Impact 2
 
Chetna facilitated the formation of a subcommittee from among the Board of Directors of Matrubhumi and Basumatha cooperatives to steer the process. Chetna also helped out by providing relevant information required to prepare business plans, identify suitable machinery and oversee the establishment of Dal and rice mills. Both cooperatives coordinated the setting up of the warehouse and processing unit and contributed about 38% of the total cost of establishment.
 
Estimation of expenditure and income from this first lot of 500 quintals are projected as under:
Expenditure particulars Amount in INR Income Amount in INR
Cost of raw grams for 500 quintals 17 50 000.00 Realization from the sale (@ 6000 per quintal/350 quintals output after processing) 21,00,000
Processing expenditure 2 00 000.00

 

 

Total Expenditure 19,50,000 Total Income 21,00,000
Net Profit 150,000

 

Sales Strategy devised by the Matrubhumi Cooperative

Matrubhumi Cooperative is planning to take on the supply of Dall for the government run Mid Day Meal program in the Government Schools and Anganwadis (Pre-primary schools) in Bhavanipatna. Village committees procure the dall from Matrubhumi Cooperative for INR.60 per kilogram and sell it for INR.65 to the government department implementing the mid day meal program. The surplus of INR.5 per KG would be utilized to improve the facilities in schools.
 

Salient Features of the venture:

Impact 4Farmers would get a fair base price for their produce as against the current local markets operated by the middlemen and traders. This will enhance the income of the farmers. This Dall, being an organic product, would not contain any chemical residues. This is particularly nutritious for the children who consume it every day as part of their mid day meal program.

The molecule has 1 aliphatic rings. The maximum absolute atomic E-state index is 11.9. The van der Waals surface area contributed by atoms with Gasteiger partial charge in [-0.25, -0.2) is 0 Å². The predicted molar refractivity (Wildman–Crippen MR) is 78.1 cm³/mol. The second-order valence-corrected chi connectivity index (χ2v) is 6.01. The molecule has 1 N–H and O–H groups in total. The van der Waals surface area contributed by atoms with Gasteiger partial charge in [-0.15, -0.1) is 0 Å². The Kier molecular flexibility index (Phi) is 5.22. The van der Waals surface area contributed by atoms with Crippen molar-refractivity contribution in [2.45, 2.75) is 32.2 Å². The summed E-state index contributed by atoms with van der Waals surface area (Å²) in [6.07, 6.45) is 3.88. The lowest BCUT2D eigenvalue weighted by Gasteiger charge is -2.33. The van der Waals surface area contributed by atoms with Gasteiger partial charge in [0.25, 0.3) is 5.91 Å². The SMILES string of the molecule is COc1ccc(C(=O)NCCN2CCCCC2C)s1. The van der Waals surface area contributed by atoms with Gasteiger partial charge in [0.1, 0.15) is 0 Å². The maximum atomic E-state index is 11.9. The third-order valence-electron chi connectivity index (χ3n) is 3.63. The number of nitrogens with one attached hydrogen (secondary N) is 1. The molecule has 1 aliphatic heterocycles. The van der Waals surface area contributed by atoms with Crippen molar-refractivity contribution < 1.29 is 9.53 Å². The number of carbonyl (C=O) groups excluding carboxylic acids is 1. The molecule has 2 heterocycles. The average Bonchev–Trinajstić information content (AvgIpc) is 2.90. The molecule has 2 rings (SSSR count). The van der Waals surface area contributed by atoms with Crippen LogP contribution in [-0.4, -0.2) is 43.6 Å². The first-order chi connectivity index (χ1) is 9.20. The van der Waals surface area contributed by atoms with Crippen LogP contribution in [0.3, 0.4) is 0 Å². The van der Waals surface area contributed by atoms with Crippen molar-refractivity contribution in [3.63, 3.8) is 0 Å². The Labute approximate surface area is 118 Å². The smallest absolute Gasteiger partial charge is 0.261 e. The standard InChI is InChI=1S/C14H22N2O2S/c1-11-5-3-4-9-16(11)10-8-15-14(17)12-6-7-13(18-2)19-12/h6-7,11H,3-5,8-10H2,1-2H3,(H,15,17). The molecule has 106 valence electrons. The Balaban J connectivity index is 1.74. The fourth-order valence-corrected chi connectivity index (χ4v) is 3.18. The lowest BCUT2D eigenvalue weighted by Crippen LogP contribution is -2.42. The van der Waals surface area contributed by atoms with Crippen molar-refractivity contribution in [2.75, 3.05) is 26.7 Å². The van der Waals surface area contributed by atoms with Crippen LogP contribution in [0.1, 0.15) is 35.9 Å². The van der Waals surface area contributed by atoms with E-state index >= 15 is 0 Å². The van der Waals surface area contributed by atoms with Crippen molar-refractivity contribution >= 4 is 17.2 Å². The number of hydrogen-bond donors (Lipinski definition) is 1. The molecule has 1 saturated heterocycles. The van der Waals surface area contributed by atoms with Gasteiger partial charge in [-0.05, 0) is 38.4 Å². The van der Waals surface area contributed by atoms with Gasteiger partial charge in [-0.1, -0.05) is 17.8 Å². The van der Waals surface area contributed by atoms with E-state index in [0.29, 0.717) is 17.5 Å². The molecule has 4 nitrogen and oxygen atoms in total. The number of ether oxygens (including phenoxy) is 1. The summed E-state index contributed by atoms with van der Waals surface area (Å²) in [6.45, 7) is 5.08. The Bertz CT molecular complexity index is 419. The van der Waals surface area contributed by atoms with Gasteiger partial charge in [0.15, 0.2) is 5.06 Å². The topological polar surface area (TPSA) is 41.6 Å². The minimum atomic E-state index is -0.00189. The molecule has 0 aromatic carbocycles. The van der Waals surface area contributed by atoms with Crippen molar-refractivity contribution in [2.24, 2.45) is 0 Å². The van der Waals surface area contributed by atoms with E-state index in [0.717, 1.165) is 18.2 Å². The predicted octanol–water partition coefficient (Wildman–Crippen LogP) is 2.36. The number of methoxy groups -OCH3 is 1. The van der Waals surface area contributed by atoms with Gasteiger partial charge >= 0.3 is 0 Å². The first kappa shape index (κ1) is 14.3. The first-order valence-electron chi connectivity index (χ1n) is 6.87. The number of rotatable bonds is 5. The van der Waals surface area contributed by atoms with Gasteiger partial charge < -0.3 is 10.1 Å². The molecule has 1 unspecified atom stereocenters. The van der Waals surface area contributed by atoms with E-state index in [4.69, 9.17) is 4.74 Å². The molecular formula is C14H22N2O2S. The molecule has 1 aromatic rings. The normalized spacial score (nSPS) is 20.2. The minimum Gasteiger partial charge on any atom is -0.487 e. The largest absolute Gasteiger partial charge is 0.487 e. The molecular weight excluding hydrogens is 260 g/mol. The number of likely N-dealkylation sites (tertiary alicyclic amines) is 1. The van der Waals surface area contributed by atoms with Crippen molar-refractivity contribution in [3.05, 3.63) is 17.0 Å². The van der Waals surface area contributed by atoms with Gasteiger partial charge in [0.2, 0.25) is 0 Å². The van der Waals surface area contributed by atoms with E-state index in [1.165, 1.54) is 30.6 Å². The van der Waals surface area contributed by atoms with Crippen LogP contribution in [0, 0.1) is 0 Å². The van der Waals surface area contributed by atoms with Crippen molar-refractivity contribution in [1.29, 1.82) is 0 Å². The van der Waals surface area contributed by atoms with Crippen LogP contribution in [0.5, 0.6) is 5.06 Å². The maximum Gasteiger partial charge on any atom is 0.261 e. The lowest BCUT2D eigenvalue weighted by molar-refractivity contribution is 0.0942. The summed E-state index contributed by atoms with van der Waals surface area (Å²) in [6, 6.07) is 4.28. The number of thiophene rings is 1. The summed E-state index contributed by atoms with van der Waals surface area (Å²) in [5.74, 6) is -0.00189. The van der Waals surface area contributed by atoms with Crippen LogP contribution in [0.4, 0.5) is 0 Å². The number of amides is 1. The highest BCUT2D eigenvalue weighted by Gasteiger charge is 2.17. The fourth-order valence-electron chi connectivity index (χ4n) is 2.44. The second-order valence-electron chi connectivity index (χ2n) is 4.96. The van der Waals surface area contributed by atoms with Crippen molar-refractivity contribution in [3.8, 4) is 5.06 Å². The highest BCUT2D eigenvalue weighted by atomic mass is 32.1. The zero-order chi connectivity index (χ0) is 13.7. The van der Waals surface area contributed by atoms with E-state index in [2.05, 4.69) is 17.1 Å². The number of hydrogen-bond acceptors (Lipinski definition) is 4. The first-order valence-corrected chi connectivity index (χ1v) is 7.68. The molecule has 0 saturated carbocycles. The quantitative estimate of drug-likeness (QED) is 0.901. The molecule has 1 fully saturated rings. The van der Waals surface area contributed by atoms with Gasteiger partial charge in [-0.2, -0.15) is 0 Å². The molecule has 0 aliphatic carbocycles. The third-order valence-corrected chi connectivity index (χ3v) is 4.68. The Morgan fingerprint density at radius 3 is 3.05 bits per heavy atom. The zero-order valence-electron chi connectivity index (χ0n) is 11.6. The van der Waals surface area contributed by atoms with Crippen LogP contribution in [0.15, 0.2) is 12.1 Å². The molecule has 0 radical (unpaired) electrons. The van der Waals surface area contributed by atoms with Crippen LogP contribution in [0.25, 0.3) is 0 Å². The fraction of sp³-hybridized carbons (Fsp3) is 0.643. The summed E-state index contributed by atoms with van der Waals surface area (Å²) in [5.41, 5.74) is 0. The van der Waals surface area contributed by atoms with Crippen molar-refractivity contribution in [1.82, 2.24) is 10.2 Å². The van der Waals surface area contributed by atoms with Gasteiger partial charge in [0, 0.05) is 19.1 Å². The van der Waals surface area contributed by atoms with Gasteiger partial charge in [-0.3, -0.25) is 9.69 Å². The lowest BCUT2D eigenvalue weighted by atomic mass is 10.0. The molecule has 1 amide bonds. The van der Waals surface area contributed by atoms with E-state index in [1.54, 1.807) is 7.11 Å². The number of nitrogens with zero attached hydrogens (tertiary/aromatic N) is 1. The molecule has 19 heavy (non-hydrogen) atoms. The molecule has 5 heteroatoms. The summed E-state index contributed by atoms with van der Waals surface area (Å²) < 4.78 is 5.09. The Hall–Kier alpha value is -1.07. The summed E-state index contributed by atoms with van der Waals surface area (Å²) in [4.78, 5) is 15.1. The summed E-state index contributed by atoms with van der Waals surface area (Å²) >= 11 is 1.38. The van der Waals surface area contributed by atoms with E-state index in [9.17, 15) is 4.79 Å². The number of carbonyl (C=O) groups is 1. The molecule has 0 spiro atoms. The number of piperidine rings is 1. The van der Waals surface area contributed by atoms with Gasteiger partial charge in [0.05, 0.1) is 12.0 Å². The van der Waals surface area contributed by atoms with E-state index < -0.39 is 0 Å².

This might motivate farmers in the surrounding areas to take up organic farming, thus developing an organic culture in the region.
Success of this income generation venture would boost the morale of the co-operative and motivate them to diversify their activities towards further self-reliance. Besides, this would also increase the share value of each of the individual farmers.
 
 

Women in the Dal processing

Impact 3
Moreover, Matrubhumi plans to involve Rajbhima womens’ SHG of Mading village to process the Dal. The SHG would take up the responsibility by deputing three of its members to work in the Dal processing unit on a rotation basis. Each member would be paid INR.100 per day as wages, out of which they would contribute INR.20 towards the savings (corpus of the group) for undertaking other enterprises. A total of INR.180,000 is expected to be ploughed back into the village economy.
 
The Rice Mill established by Basumatha Cooperative in Golamunda is presently being hired out to the individual farmers to process their paddy and sell their finished produce in the local markets. Basumatha Cooperative charges a service fee from members for the processing.
 
Images From Matrubhumi Dal mill, Golamunda, Kalahandi, Odisha.